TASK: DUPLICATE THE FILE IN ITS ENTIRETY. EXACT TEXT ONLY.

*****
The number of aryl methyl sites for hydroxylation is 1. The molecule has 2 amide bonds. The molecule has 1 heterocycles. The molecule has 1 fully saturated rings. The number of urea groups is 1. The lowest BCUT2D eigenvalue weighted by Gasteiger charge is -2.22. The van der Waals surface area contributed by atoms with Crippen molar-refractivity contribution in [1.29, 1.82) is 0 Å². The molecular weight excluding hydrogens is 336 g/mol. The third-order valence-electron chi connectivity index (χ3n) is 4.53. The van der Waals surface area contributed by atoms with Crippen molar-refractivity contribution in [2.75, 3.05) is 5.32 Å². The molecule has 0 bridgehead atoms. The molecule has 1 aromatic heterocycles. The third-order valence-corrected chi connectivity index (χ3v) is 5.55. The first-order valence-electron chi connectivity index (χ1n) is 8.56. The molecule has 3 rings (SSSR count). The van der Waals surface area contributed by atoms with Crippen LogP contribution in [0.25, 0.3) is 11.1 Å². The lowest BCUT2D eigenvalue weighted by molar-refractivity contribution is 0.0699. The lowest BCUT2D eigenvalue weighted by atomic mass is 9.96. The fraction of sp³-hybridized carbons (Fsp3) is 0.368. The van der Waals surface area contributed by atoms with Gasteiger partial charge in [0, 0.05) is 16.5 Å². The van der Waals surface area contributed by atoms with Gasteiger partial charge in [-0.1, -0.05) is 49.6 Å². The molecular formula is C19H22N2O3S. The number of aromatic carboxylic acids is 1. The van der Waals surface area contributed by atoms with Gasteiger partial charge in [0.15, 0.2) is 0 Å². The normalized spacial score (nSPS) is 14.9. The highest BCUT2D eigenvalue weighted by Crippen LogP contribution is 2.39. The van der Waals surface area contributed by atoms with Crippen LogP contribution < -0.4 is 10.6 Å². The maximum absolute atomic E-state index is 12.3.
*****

The number of aryl methyl sites for hydroxylation is 1. The molecule has 2 amide bonds. The molecule has 1 heterocycles. The molecule has 1 fully saturated rings. The number of urea groups is 1. The lowest BCUT2D eigenvalue weighted by Gasteiger charge is -2.22. The van der Waals surface area contributed by atoms with Crippen molar-refractivity contribution in [1.29, 1.82) is 0 Å². The molecular weight excluding hydrogens is 336 g/mol. The third-order valence-electron chi connectivity index (χ3n) is 4.53. The van der Waals surface area contributed by atoms with Crippen molar-refractivity contribution in [2.75, 3.05) is 5.32 Å². The molecule has 0 bridgehead atoms. The molecule has 1 aromatic heterocycles. The third-order valence-corrected chi connectivity index (χ3v) is 5.55. The first-order valence-electron chi connectivity index (χ1n) is 8.56. The molecule has 3 rings (SSSR count). The van der Waals surface area contributed by atoms with Crippen LogP contribution in [0.25, 0.3) is 11.1 Å². The lowest BCUT2D eigenvalue weighted by molar-refractivity contribution is 0.0699. The lowest BCUT2D eigenvalue weighted by atomic mass is 9.96. The fraction of sp³-hybridized carbons (Fsp3) is 0.368. The van der Waals surface area contributed by atoms with Gasteiger partial charge in [0, 0.05) is 16.5 Å². The van der Waals surface area contributed by atoms with Gasteiger partial charge in [-0.1, -0.05) is 49.6 Å². The molecular formula is C19H22N2O3S. The number of aromatic carboxylic acids is 1. The van der Waals surface area contributed by atoms with Gasteiger partial charge in [0.15, 0.2) is 0 Å². The normalized spacial score (nSPS) is 14.9. The highest BCUT2D eigenvalue weighted by Crippen LogP contribution is 2.39. The van der Waals surface area contributed by atoms with Crippen LogP contribution < -0.4 is 10.6 Å². The maximum absolute atomic E-state index is 12.3.